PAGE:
Horace Harrigan


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Man has often had to conform to society in his quest for success. But there have been times when such transformations have shaped his destiny with remarkable results.

So it was in the life of Joseph Charles, a self-made entrepreneur who rose from being a simple and poor yard-boy at St Clair, to a magnificent businessman and industrialist, who, without a formal education, developed one of the major soft drink enterprises in Trinidad and Tobago.

His is a story of fortitude, faith and the burning desire to improve life’s declining status when he was quite a young boy. His subsequent skill in business practice, more so for one with no proper schooling, was astonishing to say the least.

Here was a teenager who knew nothing of trade and economics, laying the path to a successful business through hard work, unique ideas and above all, a mind sharpened on ambition and courage.

Charles fought his way through a tough and challenging period in Trinidad and Tobago when colour and class were facets that determined one’s progress. He discovered that one of East Indian decent did not enjoy the same privilege as others in the higher economic echelons of the community.

In the first place he was born on July 29, 1910 at Moruga to a Punjab immigrant father and Martiniquan mother named Rosalin Jamaria. He was given the name Serjad Makmadeen. This was the prelude to his subsequent hardship in his early years.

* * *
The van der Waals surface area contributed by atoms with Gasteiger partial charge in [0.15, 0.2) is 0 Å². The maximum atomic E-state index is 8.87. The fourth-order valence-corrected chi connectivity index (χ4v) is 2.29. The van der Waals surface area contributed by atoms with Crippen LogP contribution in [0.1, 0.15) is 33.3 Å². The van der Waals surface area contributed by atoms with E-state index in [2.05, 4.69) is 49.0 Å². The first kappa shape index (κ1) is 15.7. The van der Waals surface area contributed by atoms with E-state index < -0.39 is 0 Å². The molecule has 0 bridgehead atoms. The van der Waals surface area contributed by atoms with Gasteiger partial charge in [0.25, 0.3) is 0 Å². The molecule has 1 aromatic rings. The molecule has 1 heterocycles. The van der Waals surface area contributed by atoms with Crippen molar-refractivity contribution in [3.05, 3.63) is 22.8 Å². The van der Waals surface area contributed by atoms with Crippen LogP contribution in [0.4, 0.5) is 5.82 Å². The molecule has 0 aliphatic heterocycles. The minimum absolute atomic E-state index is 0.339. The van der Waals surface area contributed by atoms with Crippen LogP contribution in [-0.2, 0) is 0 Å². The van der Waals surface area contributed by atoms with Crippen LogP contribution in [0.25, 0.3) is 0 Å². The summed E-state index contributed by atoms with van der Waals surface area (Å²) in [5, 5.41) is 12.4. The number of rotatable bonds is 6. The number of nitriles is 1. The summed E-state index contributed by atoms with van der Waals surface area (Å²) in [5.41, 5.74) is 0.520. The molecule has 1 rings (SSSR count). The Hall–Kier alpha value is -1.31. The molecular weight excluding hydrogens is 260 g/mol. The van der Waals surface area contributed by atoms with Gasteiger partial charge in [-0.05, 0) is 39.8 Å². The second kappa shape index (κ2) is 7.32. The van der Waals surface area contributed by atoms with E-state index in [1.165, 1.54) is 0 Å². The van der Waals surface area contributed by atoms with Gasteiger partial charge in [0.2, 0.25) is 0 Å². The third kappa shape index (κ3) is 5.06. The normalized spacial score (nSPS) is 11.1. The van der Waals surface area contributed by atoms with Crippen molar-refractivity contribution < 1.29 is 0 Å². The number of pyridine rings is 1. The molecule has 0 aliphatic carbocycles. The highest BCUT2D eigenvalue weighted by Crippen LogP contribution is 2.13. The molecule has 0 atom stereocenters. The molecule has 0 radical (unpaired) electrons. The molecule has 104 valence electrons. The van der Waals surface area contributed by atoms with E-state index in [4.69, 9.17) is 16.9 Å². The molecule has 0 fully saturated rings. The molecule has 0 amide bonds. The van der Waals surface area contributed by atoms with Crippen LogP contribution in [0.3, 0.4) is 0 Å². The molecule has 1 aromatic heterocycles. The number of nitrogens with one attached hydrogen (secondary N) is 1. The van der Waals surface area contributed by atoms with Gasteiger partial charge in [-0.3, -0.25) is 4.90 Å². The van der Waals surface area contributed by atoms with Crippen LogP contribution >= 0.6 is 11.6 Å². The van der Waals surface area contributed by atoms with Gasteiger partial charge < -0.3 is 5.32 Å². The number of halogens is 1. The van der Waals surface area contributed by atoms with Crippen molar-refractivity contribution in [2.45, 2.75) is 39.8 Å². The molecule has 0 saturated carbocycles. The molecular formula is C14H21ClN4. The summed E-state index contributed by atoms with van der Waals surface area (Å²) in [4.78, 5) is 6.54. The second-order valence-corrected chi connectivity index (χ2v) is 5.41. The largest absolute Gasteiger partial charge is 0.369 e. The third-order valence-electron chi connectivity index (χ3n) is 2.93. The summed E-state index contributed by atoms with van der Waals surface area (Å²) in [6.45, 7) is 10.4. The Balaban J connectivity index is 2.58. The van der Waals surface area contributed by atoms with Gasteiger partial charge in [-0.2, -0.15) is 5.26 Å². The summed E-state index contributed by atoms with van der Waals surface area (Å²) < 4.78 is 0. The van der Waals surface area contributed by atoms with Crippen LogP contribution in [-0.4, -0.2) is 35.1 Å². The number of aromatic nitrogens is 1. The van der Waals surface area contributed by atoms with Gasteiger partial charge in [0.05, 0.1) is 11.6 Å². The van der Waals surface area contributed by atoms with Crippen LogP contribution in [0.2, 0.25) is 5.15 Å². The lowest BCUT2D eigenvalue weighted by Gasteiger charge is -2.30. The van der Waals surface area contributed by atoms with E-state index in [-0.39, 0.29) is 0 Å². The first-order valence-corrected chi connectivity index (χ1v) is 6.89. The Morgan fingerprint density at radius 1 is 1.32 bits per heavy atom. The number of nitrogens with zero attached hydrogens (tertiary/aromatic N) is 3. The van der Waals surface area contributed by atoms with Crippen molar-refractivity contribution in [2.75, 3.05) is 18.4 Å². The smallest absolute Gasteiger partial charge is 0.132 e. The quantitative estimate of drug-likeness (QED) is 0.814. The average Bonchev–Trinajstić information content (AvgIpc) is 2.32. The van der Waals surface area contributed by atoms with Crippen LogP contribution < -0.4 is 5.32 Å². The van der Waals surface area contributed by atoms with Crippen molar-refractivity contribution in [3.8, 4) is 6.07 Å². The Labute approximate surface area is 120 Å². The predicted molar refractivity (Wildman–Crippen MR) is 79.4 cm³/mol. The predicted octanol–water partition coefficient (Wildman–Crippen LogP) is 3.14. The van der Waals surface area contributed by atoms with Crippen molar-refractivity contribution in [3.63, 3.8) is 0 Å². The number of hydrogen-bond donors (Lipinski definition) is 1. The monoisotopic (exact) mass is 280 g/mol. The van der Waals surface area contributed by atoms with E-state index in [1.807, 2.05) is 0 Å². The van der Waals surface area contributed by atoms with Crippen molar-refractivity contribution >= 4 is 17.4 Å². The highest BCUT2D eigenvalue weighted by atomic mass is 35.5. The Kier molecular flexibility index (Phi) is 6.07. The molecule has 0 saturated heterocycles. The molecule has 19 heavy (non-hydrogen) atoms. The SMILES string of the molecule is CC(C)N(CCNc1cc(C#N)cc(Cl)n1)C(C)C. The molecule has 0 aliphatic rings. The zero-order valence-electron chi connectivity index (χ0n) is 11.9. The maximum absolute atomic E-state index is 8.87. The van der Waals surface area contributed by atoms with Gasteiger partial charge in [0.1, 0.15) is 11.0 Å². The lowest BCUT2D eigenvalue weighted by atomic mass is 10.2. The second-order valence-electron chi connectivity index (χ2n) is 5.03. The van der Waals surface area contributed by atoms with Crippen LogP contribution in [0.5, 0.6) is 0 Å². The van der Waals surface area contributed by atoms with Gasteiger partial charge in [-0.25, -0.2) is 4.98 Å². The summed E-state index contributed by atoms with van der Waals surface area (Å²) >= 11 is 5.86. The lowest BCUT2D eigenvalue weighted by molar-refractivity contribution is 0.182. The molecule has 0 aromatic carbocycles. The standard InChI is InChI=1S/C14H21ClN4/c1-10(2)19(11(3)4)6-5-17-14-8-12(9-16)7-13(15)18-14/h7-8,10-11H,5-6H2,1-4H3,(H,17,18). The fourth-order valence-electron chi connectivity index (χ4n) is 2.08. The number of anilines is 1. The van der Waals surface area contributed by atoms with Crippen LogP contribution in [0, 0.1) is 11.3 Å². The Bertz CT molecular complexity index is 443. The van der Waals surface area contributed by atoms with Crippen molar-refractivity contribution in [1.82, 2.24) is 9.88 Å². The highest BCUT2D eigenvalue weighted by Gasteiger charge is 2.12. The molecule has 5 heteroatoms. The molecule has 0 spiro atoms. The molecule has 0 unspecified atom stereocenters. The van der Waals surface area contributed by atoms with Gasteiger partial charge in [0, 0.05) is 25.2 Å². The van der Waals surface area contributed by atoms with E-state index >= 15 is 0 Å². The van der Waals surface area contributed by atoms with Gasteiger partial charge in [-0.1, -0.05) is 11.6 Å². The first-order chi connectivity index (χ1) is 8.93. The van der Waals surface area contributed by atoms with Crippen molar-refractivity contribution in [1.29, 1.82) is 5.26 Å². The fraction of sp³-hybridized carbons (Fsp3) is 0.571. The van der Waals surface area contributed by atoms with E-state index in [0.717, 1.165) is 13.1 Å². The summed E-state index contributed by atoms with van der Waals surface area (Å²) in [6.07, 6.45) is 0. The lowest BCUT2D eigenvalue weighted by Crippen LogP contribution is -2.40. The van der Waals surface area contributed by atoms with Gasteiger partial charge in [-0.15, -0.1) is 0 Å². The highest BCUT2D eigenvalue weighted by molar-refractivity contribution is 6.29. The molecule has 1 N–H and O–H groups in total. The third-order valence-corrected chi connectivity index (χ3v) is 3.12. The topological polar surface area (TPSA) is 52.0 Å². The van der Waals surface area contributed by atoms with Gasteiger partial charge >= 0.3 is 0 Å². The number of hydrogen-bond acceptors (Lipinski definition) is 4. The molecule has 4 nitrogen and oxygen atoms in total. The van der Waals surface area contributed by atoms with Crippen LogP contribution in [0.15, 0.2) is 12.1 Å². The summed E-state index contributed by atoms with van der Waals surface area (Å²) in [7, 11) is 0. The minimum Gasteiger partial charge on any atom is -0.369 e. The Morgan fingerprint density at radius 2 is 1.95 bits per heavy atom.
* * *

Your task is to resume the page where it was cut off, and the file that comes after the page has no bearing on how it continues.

Serjad was the last child of eight children, he being one of two boys in the family. They moved to Princes Town and then to north Trinidad, eventually residing in St James.

The captain of a ship, living at Ellerslie Park, gave young Serjad a job as a yard-boy when he was just 10 years old and forced to leave school because of poverty in the family. His young life was then filled with work and little hope of any progress.

But he survived because of his determination to succeed in whatever he did and to live with honesty and sacrifice. He suffered through his teen years, at one time having to pick a loaf of bread off the ground at the railway station, wash it and eat it for lunch. It was as bad as that.

But the young man rallied on and at 13 left the residence of the captain and took a job at M I Bakery on Charlotte Street. He learned the trade and then became a salesman, riding a bicycle and developing a sales technique of giving customers who bought more then 12 loaves of bread, an extra loaf which he paid for from his own pocket.



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